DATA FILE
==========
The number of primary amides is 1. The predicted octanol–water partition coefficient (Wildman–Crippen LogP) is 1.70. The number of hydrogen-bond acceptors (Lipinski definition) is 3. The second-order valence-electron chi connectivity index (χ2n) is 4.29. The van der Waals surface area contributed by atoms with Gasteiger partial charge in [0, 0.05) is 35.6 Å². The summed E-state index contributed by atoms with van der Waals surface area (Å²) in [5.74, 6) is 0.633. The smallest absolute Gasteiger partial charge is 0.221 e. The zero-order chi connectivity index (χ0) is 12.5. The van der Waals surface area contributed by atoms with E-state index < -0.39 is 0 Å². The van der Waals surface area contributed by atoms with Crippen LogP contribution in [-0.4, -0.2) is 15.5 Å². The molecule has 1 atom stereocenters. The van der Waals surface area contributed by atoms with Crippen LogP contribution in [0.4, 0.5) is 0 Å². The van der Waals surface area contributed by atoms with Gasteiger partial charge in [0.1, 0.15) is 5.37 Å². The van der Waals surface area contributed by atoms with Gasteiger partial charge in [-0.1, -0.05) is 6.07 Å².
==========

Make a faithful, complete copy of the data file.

The number of primary amides is 1. The predicted octanol–water partition coefficient (Wildman–Crippen LogP) is 1.70. The number of hydrogen-bond acceptors (Lipinski definition) is 3. The second-order valence-electron chi connectivity index (χ2n) is 4.29. The van der Waals surface area contributed by atoms with Gasteiger partial charge in [0, 0.05) is 35.6 Å². The summed E-state index contributed by atoms with van der Waals surface area (Å²) in [5.74, 6) is 0.633. The smallest absolute Gasteiger partial charge is 0.221 e. The zero-order chi connectivity index (χ0) is 12.5. The van der Waals surface area contributed by atoms with E-state index < -0.39 is 0 Å². The van der Waals surface area contributed by atoms with Crippen LogP contribution in [-0.4, -0.2) is 15.5 Å². The molecule has 1 atom stereocenters. The van der Waals surface area contributed by atoms with Crippen LogP contribution in [0.4, 0.5) is 0 Å². The van der Waals surface area contributed by atoms with Gasteiger partial charge in [0.1, 0.15) is 5.37 Å². The van der Waals surface area contributed by atoms with Gasteiger partial charge in [-0.1, -0.05) is 6.07 Å².